NOVEMBER 20 — The question, “how is it living with cancer?”, is never an easy one to answer. Not because there is no answer available, but more due to the fact it needs to be explained in a way relatable to everyone. Now the more relevant question one gets is, “how is it living with cancer during Covid-19?”. This is much easier for me to answer – terrifying.
In 2018, South East and Central Asia had 8.2 million new cancer cases and 5.2 million deaths. In 2020, this number was forecasted to be closer to 11 million and 7 million respectively. However, since the onset of Covid-19, cancer diagnoses have fallen as high as 50% year on year amongst the same set of countries.
There has been a substantial under-reporting of cancer cases since the beginning of the pandemic. People are naturally scared about going out and visiting health care providers through fears of contracting Covid-19. However, the level of diagnostic and screening services has also reduced massively with the shift in healthcare resources to counter the pandemic.
As a cancer patient, it is easy to get lost in the hope that modern day treatment and medical technology will cure you. What happens when the treatment you covet gets continually delayed, or withdrawn, and you become less of a priority within your own national health service. Since the outbreak of Covid-19, cancer treatment and the welfare of cancer patients have become decidedly low precedence. There is a clear cancer backlog in many countries with waiting times for cancer patients growing.
In addition to this “cancer crisis”, there has also been little in the way of support for existing and new cancer patients, to help them navigate the changing healthcare environment. A lot of this is due to the generic way in which society groups and categorises cancer patients. Not every cancer patient or their experience is the same. What I need in terms of support is very different to another patient. Health services and government bodies need to understand this distinction and attempt to raise funding, and innovation, to help grow capacity for treatments and, secondly, for mental health support given to patients, caregivers and family members. Patients are not the only victims of cancer!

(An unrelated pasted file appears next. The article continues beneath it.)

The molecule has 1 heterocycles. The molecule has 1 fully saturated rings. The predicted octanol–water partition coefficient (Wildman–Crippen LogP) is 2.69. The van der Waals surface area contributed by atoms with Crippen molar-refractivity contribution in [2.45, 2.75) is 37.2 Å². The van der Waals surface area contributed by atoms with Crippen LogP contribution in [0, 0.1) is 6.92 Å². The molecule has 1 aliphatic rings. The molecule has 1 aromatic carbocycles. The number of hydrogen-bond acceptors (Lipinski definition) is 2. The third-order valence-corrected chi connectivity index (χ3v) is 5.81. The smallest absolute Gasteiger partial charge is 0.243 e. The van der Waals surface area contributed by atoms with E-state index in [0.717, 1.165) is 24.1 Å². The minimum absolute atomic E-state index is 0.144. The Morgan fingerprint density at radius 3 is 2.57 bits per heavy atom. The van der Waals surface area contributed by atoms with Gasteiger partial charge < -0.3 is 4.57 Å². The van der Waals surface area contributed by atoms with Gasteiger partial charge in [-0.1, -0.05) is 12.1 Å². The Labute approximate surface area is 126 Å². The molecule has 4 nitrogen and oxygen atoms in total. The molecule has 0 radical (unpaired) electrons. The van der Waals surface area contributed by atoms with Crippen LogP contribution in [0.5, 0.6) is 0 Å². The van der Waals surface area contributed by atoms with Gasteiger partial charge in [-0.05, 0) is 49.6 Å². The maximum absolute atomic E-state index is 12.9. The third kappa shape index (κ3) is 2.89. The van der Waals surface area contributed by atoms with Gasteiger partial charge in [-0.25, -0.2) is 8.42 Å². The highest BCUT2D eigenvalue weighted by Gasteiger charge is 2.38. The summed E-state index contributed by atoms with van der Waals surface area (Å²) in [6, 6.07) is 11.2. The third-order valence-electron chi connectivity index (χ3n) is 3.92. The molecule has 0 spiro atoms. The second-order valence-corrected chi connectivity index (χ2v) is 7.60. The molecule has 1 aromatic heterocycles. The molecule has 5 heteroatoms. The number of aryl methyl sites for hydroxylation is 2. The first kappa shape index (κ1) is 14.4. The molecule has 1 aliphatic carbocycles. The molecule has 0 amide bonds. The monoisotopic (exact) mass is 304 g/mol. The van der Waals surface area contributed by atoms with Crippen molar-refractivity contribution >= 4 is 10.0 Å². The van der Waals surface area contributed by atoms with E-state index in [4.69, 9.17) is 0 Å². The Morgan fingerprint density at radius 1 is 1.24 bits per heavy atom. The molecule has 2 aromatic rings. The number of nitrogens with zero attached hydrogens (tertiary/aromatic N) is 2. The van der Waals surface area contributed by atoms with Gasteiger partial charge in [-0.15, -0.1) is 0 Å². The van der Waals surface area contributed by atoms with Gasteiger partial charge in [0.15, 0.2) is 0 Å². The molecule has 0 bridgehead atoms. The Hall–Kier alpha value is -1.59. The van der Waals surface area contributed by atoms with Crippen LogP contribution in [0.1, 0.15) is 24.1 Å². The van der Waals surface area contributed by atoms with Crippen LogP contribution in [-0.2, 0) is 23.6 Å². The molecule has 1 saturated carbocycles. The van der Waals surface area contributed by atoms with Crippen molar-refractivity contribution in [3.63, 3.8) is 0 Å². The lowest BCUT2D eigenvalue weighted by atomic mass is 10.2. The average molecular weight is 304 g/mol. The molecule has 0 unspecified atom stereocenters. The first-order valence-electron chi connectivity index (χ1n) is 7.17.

It is increasingly important that cancer patients do not continue to be alienated during this pandemic. The fallout from Covid-19 has created huge question marks over current, and future, investment in cancer diagnosis and treatments. This allied to the heightened psychological impact on cancer patients has left many people even more worried and anxious about their cancer journey.
The ICON Cancer Centre in Singapore has been reimagining cancer care in recent years and can provide a great example for other Asian institutions. As CEO Serene Wee emphasises, “When a patient walks through our doors they aren’t just a number ..we consider every element of their cancer journey. We offer them an experienced team who place their needs and concerns first.” This philosophy is even more important in a post-pandemic world. The nature of every cancer journey is unique. Every facet of it needs to be understood, prioritised and respected.
The onus is on us socially, working with health care professionals, to provide additional levels of support with increased palliative care during this time. The successful fight against cancer has always been led by effective early screening and treatment. Governments need to secure policies ensuring that cancer treatments and screenings return to pre-Covid standards. Cancer isn’t so fast to abandon us, so why have we been so fast to abandon the topic of cancer?
*Rish Tandapany is founder and CEO of Trynkle.
** This is the personal opinion of the writer and does not necessarily represent the views of Malay Mail.